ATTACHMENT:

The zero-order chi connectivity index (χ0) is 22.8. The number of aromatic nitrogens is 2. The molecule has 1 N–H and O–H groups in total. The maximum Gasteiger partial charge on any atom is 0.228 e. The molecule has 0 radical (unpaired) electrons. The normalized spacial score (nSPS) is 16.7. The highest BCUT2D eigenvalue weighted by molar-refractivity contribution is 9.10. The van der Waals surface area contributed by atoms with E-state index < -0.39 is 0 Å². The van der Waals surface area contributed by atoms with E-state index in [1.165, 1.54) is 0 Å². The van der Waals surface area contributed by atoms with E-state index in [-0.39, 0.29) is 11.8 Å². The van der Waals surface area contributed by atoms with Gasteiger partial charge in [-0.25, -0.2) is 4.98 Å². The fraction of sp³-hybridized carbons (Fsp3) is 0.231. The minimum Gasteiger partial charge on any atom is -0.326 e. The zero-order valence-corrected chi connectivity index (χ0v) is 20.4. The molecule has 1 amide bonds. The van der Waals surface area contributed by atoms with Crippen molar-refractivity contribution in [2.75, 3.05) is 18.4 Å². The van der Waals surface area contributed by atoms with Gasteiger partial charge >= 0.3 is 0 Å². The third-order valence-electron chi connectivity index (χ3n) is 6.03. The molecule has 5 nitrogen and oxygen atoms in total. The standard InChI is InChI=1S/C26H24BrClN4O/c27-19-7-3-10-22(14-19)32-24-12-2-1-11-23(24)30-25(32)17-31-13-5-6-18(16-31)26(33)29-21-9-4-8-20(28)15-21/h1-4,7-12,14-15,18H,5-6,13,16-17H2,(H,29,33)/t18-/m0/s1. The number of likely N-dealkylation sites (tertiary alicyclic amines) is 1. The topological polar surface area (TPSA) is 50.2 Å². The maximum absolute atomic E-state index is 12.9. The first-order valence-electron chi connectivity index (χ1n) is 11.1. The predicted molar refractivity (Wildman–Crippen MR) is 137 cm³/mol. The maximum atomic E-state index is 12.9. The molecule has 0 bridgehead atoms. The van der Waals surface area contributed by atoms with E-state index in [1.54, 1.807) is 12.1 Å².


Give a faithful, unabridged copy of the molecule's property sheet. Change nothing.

The zero-order chi connectivity index (χ0) is 22.8. The number of aromatic nitrogens is 2. The molecule has 1 N–H and O–H groups in total. The maximum Gasteiger partial charge on any atom is 0.228 e. The molecule has 0 radical (unpaired) electrons. The normalized spacial score (nSPS) is 16.7. The highest BCUT2D eigenvalue weighted by molar-refractivity contribution is 9.10. The van der Waals surface area contributed by atoms with E-state index < -0.39 is 0 Å². The van der Waals surface area contributed by atoms with E-state index in [1.165, 1.54) is 0 Å². The van der Waals surface area contributed by atoms with E-state index in [-0.39, 0.29) is 11.8 Å². The van der Waals surface area contributed by atoms with Gasteiger partial charge in [-0.25, -0.2) is 4.98 Å². The fraction of sp³-hybridized carbons (Fsp3) is 0.231. The minimum Gasteiger partial charge on any atom is -0.326 e. The zero-order valence-corrected chi connectivity index (χ0v) is 20.4. The molecule has 1 amide bonds. The van der Waals surface area contributed by atoms with Crippen molar-refractivity contribution in [2.75, 3.05) is 18.4 Å². The van der Waals surface area contributed by atoms with Gasteiger partial charge >= 0.3 is 0 Å². The third-order valence-electron chi connectivity index (χ3n) is 6.03. The molecule has 5 nitrogen and oxygen atoms in total. The standard InChI is InChI=1S/C26H24BrClN4O/c27-19-7-3-10-22(14-19)32-24-12-2-1-11-23(24)30-25(32)17-31-13-5-6-18(16-31)26(33)29-21-9-4-8-20(28)15-21/h1-4,7-12,14-15,18H,5-6,13,16-17H2,(H,29,33)/t18-/m0/s1. The number of likely N-dealkylation sites (tertiary alicyclic amines) is 1. The topological polar surface area (TPSA) is 50.2 Å². The maximum absolute atomic E-state index is 12.9. The first-order valence-electron chi connectivity index (χ1n) is 11.1. The predicted molar refractivity (Wildman–Crippen MR) is 137 cm³/mol. The maximum atomic E-state index is 12.9. The molecule has 0 bridgehead atoms. The van der Waals surface area contributed by atoms with E-state index in [1.54, 1.807) is 12.1 Å².